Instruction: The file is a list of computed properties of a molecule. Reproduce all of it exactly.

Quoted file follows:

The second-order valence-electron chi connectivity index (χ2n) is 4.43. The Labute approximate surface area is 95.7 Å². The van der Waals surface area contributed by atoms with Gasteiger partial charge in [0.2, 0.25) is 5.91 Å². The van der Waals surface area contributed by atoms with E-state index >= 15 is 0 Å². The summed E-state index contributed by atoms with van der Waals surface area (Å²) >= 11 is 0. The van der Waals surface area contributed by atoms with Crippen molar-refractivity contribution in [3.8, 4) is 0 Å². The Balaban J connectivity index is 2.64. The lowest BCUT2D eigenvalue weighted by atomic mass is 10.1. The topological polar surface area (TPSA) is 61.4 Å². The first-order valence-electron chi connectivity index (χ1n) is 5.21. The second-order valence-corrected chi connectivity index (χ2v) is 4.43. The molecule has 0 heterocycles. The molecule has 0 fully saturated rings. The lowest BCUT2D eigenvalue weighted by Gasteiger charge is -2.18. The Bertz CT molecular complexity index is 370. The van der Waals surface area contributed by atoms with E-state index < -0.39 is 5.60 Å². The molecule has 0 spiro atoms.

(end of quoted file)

The second-order valence-electron chi connectivity index (χ2n) is 4.43. The Labute approximate surface area is 95.7 Å². The van der Waals surface area contributed by atoms with Gasteiger partial charge in [0.2, 0.25) is 5.91 Å². The van der Waals surface area contributed by atoms with E-state index >= 15 is 0 Å². The summed E-state index contributed by atoms with van der Waals surface area (Å²) >= 11 is 0. The van der Waals surface area contributed by atoms with Crippen molar-refractivity contribution in [3.8, 4) is 0 Å². The Balaban J connectivity index is 2.64. The lowest BCUT2D eigenvalue weighted by atomic mass is 10.1. The topological polar surface area (TPSA) is 61.4 Å². The first-order valence-electron chi connectivity index (χ1n) is 5.21. The second-order valence-corrected chi connectivity index (χ2v) is 4.43. The molecule has 0 heterocycles. The molecule has 0 fully saturated rings. The lowest BCUT2D eigenvalue weighted by Gasteiger charge is -2.18. The Bertz CT molecular complexity index is 370. The van der Waals surface area contributed by atoms with E-state index < -0.39 is 5.60 Å². The molecule has 0 spiro atoms.